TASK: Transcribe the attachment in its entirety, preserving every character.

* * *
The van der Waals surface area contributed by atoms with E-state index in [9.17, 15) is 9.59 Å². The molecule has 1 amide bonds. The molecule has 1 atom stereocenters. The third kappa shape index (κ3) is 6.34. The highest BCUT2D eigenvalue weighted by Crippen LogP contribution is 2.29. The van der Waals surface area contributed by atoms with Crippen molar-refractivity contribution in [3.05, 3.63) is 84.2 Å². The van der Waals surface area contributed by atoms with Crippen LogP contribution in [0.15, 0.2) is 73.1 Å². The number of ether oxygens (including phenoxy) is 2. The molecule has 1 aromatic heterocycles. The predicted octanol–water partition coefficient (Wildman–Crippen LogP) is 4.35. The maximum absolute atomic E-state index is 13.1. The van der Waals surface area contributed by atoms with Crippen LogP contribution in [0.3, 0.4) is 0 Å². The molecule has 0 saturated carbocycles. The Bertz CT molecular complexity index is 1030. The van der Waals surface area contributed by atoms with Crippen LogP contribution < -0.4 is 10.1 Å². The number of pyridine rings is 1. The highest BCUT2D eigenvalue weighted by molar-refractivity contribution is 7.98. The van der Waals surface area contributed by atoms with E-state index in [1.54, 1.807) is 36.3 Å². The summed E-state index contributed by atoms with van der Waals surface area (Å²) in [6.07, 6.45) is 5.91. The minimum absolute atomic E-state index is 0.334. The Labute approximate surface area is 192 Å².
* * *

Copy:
The van der Waals surface area contributed by atoms with E-state index in [9.17, 15) is 9.59 Å². The molecule has 1 amide bonds. The molecule has 1 atom stereocenters. The third kappa shape index (κ3) is 6.34. The highest BCUT2D eigenvalue weighted by Crippen LogP contribution is 2.29. The van der Waals surface area contributed by atoms with Crippen molar-refractivity contribution in [3.05, 3.63) is 84.2 Å². The van der Waals surface area contributed by atoms with Crippen LogP contribution in [0.15, 0.2) is 73.1 Å². The number of ether oxygens (including phenoxy) is 2. The molecule has 1 aromatic heterocycles. The predicted octanol–water partition coefficient (Wildman–Crippen LogP) is 4.35. The maximum absolute atomic E-state index is 13.1. The van der Waals surface area contributed by atoms with Crippen LogP contribution in [0.3, 0.4) is 0 Å². The molecule has 0 saturated carbocycles. The Bertz CT molecular complexity index is 1030. The van der Waals surface area contributed by atoms with Crippen LogP contribution < -0.4 is 10.1 Å². The number of pyridine rings is 1. The highest BCUT2D eigenvalue weighted by molar-refractivity contribution is 7.98. The van der Waals surface area contributed by atoms with E-state index in [1.54, 1.807) is 36.3 Å². The summed E-state index contributed by atoms with van der Waals surface area (Å²) in [6.07, 6.45) is 5.91. The minimum absolute atomic E-state index is 0.334. The Labute approximate surface area is 192 Å².